Intermediate/Advanced System Administrator
- Has strong inter-personal and communication skills: capable of training users in complex topics, making presentations to internal groups. Able to write intricate system and user documentation. Capable of writing and explaining purchase justifications.
- Independent problem solving; self-directed, self-starting.
- Very comfortable with most aspects of the Unix operating system: paging/swapping, inter-process communication, devices and device driver fundamentals, file system concepts like inode and superblock.
- Familiar with fundamental networking/distributed computing environments and concepts. Can configure NFS and NIS, use nslookup or research to check information in the DNS.
- Ability to write detailed scripts in at least one, preferably two administrative lnaguages, (shell scripts, Perl, Tk).
- Ability to perform at least minimal debugging and modification of C programs.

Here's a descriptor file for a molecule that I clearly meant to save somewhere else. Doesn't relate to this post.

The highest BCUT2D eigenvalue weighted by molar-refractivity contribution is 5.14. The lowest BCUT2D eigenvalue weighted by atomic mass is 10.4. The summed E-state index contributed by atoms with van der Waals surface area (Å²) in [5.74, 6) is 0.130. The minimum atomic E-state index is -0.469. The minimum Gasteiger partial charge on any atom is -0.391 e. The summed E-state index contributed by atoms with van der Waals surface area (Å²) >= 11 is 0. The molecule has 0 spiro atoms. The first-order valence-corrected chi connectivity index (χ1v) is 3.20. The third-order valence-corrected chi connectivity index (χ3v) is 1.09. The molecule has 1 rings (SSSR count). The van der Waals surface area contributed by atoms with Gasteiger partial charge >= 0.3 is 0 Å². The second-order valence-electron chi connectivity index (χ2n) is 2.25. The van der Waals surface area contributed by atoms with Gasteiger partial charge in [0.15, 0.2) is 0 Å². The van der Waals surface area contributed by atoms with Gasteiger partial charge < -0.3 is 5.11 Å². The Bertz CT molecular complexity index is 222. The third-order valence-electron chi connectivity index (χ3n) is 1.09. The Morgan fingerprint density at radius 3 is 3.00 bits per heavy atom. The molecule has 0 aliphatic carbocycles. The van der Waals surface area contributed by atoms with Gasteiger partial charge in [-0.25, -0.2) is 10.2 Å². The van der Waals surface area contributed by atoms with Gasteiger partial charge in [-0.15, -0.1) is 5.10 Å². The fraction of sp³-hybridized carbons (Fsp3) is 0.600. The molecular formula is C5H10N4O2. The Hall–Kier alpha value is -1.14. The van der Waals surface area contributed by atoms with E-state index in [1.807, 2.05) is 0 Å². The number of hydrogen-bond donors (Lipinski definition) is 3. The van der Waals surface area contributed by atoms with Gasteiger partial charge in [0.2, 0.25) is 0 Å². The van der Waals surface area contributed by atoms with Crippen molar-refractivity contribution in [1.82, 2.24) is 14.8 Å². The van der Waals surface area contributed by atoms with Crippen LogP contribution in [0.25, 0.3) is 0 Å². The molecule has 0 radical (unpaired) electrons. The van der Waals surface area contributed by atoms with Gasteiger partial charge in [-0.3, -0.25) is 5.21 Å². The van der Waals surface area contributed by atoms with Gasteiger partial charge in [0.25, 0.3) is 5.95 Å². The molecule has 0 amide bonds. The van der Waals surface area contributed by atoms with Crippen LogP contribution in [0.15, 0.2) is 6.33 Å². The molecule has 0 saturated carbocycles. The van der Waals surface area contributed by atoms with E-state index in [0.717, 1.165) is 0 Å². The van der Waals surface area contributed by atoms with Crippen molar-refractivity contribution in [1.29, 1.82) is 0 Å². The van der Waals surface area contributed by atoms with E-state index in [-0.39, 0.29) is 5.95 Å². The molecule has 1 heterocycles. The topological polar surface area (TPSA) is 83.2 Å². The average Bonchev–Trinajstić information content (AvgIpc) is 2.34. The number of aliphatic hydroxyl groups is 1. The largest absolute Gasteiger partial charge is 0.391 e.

- Ability to perform most security audits, and protect the system against intrusion.
- Three to five years of system administration experience.
- At least a BS in Computer Science or a related field.
- Significant programming background in any applicable language.
- Receive general instructions for new duties from supervisor.
- Administers a mid-size site alone, or assists in administration of a larger site.
- Initiates some new responsibilities and helps plan for the future of the site and network.
- Manages novice system administrators or operators.
- Evaluates and/or recommends purchases; has strong influence on the purchasing process.
- Serves as the first line of defense against intrusion and inadvertent system damage.
Senior System Administrator:
- Strong inter-personal and communication skills; capable of writing proposals and papers, acting as a vendor liaison, making presentations to customer/client audiences or making professional presentations, work closely with upper management.
- Ability to solve problems quickly and completely.
- Ability to identify tasks which should be automated and then write tools to automate them.